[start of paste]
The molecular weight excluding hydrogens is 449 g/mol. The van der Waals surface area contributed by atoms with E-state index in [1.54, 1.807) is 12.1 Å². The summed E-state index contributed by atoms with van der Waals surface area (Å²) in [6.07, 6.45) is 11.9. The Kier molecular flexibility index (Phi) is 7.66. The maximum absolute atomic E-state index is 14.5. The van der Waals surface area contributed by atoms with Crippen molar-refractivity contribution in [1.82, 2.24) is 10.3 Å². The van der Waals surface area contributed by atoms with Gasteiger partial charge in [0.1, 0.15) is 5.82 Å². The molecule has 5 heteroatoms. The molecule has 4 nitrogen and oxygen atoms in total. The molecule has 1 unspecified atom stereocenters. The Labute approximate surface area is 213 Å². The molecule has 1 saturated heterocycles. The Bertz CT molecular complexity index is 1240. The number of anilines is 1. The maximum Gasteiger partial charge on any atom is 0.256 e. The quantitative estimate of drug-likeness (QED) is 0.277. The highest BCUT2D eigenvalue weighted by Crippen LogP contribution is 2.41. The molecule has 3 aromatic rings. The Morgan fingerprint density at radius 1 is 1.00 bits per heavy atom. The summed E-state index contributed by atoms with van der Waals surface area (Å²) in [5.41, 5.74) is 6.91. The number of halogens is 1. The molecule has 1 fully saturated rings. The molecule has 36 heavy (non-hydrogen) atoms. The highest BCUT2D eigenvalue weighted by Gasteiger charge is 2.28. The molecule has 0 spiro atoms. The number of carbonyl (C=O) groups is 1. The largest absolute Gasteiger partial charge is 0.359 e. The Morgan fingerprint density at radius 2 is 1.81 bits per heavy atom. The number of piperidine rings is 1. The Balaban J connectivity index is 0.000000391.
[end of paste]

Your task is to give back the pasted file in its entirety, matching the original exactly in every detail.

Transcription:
The molecular weight excluding hydrogens is 449 g/mol. The van der Waals surface area contributed by atoms with E-state index in [1.54, 1.807) is 12.1 Å². The summed E-state index contributed by atoms with van der Waals surface area (Å²) in [6.07, 6.45) is 11.9. The Kier molecular flexibility index (Phi) is 7.66. The maximum absolute atomic E-state index is 14.5. The van der Waals surface area contributed by atoms with Crippen molar-refractivity contribution in [1.82, 2.24) is 10.3 Å². The van der Waals surface area contributed by atoms with Gasteiger partial charge in [0.1, 0.15) is 5.82 Å². The molecule has 5 heteroatoms. The molecule has 4 nitrogen and oxygen atoms in total. The molecule has 1 unspecified atom stereocenters. The Labute approximate surface area is 213 Å². The molecule has 1 saturated heterocycles. The Bertz CT molecular complexity index is 1240. The number of anilines is 1. The maximum Gasteiger partial charge on any atom is 0.256 e. The quantitative estimate of drug-likeness (QED) is 0.277. The highest BCUT2D eigenvalue weighted by Crippen LogP contribution is 2.41. The molecule has 3 aromatic rings. The Morgan fingerprint density at radius 1 is 1.00 bits per heavy atom. The summed E-state index contributed by atoms with van der Waals surface area (Å²) in [5.41, 5.74) is 6.91. The number of halogens is 1. The molecule has 1 fully saturated rings. The molecule has 36 heavy (non-hydrogen) atoms. The highest BCUT2D eigenvalue weighted by Gasteiger charge is 2.28. The molecule has 0 spiro atoms. The number of carbonyl (C=O) groups is 1. The largest absolute Gasteiger partial charge is 0.359 e. The Morgan fingerprint density at radius 2 is 1.81 bits per heavy atom. The number of piperidine rings is 1. The Balaban J connectivity index is 0.000000391.